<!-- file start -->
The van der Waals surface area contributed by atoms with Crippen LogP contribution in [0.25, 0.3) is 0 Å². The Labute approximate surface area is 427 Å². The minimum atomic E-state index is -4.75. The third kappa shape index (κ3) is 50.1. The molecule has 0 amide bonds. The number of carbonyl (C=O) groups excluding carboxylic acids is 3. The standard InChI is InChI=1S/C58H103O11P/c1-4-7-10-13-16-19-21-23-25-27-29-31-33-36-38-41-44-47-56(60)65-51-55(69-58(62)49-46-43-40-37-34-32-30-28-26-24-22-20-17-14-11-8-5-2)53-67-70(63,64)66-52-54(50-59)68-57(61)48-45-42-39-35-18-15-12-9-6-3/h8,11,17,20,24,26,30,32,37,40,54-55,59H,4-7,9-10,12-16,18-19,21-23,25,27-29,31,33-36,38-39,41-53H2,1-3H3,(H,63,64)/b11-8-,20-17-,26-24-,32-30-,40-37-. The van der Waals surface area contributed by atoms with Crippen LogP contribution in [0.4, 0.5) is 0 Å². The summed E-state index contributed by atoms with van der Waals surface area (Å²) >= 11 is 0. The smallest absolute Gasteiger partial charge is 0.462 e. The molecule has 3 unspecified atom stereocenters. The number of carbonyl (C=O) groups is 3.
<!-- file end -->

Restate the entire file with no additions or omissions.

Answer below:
The van der Waals surface area contributed by atoms with Crippen LogP contribution in [0.25, 0.3) is 0 Å². The Labute approximate surface area is 427 Å². The minimum atomic E-state index is -4.75. The third kappa shape index (κ3) is 50.1. The molecule has 0 amide bonds. The number of carbonyl (C=O) groups excluding carboxylic acids is 3. The standard InChI is InChI=1S/C58H103O11P/c1-4-7-10-13-16-19-21-23-25-27-29-31-33-36-38-41-44-47-56(60)65-51-55(69-58(62)49-46-43-40-37-34-32-30-28-26-24-22-20-17-14-11-8-5-2)53-67-70(63,64)66-52-54(50-59)68-57(61)48-45-42-39-35-18-15-12-9-6-3/h8,11,17,20,24,26,30,32,37,40,54-55,59H,4-7,9-10,12-16,18-19,21-23,25,27-29,31,33-36,38-39,41-53H2,1-3H3,(H,63,64)/b11-8-,20-17-,26-24-,32-30-,40-37-. The van der Waals surface area contributed by atoms with Crippen LogP contribution in [0.4, 0.5) is 0 Å². The summed E-state index contributed by atoms with van der Waals surface area (Å²) >= 11 is 0. The smallest absolute Gasteiger partial charge is 0.462 e. The molecule has 3 unspecified atom stereocenters. The number of carbonyl (C=O) groups is 3.